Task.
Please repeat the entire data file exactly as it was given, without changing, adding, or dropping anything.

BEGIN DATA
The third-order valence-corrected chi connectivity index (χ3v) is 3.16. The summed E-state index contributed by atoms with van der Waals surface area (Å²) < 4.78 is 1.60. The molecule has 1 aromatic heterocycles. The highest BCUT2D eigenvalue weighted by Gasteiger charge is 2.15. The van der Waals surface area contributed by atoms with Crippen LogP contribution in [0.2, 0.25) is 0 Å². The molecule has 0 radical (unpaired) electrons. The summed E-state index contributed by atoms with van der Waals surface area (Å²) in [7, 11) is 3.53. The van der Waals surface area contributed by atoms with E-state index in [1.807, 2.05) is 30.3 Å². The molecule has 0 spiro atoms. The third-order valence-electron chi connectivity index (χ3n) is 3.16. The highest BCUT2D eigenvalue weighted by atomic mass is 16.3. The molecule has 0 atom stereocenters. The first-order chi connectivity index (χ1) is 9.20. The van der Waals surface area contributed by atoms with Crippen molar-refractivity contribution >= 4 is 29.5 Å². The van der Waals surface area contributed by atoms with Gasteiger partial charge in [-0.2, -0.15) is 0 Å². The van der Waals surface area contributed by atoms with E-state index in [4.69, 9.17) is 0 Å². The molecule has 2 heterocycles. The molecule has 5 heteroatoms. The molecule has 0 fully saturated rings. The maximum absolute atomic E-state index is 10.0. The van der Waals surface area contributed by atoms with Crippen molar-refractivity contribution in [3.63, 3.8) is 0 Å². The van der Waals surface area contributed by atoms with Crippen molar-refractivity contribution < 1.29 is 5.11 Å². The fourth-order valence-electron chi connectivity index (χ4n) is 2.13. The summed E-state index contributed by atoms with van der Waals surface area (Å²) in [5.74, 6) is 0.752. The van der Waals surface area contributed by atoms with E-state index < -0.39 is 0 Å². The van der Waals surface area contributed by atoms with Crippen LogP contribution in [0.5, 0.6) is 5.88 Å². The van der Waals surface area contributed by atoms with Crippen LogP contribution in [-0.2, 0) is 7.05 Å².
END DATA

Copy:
The third-order valence-corrected chi connectivity index (χ3v) is 3.16. The summed E-state index contributed by atoms with van der Waals surface area (Å²) < 4.78 is 1.60. The molecule has 1 aromatic heterocycles. The highest BCUT2D eigenvalue weighted by Gasteiger charge is 2.15. The van der Waals surface area contributed by atoms with Crippen LogP contribution in [0.2, 0.25) is 0 Å². The molecule has 0 radical (unpaired) electrons. The summed E-state index contributed by atoms with van der Waals surface area (Å²) in [7, 11) is 3.53. The van der Waals surface area contributed by atoms with E-state index in [1.807, 2.05) is 30.3 Å². The molecule has 0 spiro atoms. The third-order valence-electron chi connectivity index (χ3n) is 3.16. The highest BCUT2D eigenvalue weighted by atomic mass is 16.3. The molecule has 0 atom stereocenters. The first-order chi connectivity index (χ1) is 9.20. The van der Waals surface area contributed by atoms with Crippen molar-refractivity contribution >= 4 is 29.5 Å². The van der Waals surface area contributed by atoms with Gasteiger partial charge in [-0.2, -0.15) is 0 Å². The van der Waals surface area contributed by atoms with E-state index in [4.69, 9.17) is 0 Å². The molecule has 2 heterocycles. The molecule has 5 heteroatoms. The molecule has 0 fully saturated rings. The maximum absolute atomic E-state index is 10.0. The van der Waals surface area contributed by atoms with Crippen molar-refractivity contribution in [3.63, 3.8) is 0 Å². The van der Waals surface area contributed by atoms with Crippen molar-refractivity contribution < 1.29 is 5.11 Å². The fourth-order valence-electron chi connectivity index (χ4n) is 2.13. The summed E-state index contributed by atoms with van der Waals surface area (Å²) in [5.74, 6) is 0.752. The van der Waals surface area contributed by atoms with E-state index < -0.39 is 0 Å². The van der Waals surface area contributed by atoms with Crippen LogP contribution in [0.5, 0.6) is 5.88 Å². The van der Waals surface area contributed by atoms with Crippen LogP contribution in [-0.2, 0) is 7.05 Å².